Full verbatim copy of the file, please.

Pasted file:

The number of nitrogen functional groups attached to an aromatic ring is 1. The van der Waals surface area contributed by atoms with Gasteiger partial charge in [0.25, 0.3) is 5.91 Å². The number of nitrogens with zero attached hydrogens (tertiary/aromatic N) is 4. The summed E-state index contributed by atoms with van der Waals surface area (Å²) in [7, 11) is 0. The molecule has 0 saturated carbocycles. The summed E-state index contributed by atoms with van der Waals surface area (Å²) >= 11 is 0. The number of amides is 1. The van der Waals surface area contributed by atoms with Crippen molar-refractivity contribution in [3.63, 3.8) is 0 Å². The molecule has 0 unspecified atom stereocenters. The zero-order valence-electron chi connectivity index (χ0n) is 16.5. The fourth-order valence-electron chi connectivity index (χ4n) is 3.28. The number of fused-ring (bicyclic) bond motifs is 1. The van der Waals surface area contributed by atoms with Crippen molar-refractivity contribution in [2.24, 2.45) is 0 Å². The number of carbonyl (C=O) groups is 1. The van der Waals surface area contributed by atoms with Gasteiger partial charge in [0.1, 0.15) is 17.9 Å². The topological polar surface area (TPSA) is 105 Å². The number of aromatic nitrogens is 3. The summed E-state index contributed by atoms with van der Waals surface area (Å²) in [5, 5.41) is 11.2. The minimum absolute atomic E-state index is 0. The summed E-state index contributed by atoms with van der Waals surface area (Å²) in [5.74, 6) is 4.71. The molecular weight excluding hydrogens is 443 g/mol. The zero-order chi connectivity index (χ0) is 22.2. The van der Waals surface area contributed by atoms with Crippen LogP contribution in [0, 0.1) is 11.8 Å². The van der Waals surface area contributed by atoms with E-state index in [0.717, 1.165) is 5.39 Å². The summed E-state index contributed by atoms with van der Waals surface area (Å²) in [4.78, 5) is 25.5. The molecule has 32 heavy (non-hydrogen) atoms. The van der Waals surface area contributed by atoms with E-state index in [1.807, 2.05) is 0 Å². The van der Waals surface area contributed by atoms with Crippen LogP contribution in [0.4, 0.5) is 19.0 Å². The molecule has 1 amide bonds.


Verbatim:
The number of nitrogen functional groups attached to an aromatic ring is 1. The van der Waals surface area contributed by atoms with Gasteiger partial charge in [0.25, 0.3) is 5.91 Å². The number of nitrogens with zero attached hydrogens (tertiary/aromatic N) is 4. The summed E-state index contributed by atoms with van der Waals surface area (Å²) in [7, 11) is 0. The molecule has 0 saturated carbocycles. The summed E-state index contributed by atoms with van der Waals surface area (Å²) >= 11 is 0. The number of amides is 1. The van der Waals surface area contributed by atoms with Crippen molar-refractivity contribution in [3.63, 3.8) is 0 Å². The molecule has 0 unspecified atom stereocenters. The zero-order valence-electron chi connectivity index (χ0n) is 16.5. The fourth-order valence-electron chi connectivity index (χ4n) is 3.28. The number of fused-ring (bicyclic) bond motifs is 1. The van der Waals surface area contributed by atoms with Crippen molar-refractivity contribution in [2.24, 2.45) is 0 Å². The number of carbonyl (C=O) groups is 1. The van der Waals surface area contributed by atoms with Gasteiger partial charge in [0.1, 0.15) is 17.9 Å². The topological polar surface area (TPSA) is 105 Å². The number of aromatic nitrogens is 3. The summed E-state index contributed by atoms with van der Waals surface area (Å²) in [5, 5.41) is 11.2. The minimum absolute atomic E-state index is 0. The summed E-state index contributed by atoms with van der Waals surface area (Å²) in [5.74, 6) is 4.71. The molecular weight excluding hydrogens is 443 g/mol. The zero-order chi connectivity index (χ0) is 22.2. The van der Waals surface area contributed by atoms with Crippen LogP contribution in [0, 0.1) is 11.8 Å². The van der Waals surface area contributed by atoms with E-state index in [0.717, 1.165) is 5.39 Å². The summed E-state index contributed by atoms with van der Waals surface area (Å²) in [4.78, 5) is 25.5. The molecule has 32 heavy (non-hydrogen) atoms. The van der Waals surface area contributed by atoms with E-state index in [1.807, 2.05) is 0 Å². The van der Waals surface area contributed by atoms with Crippen LogP contribution in [0.4, 0.5) is 19.0 Å². The molecule has 1 amide bonds.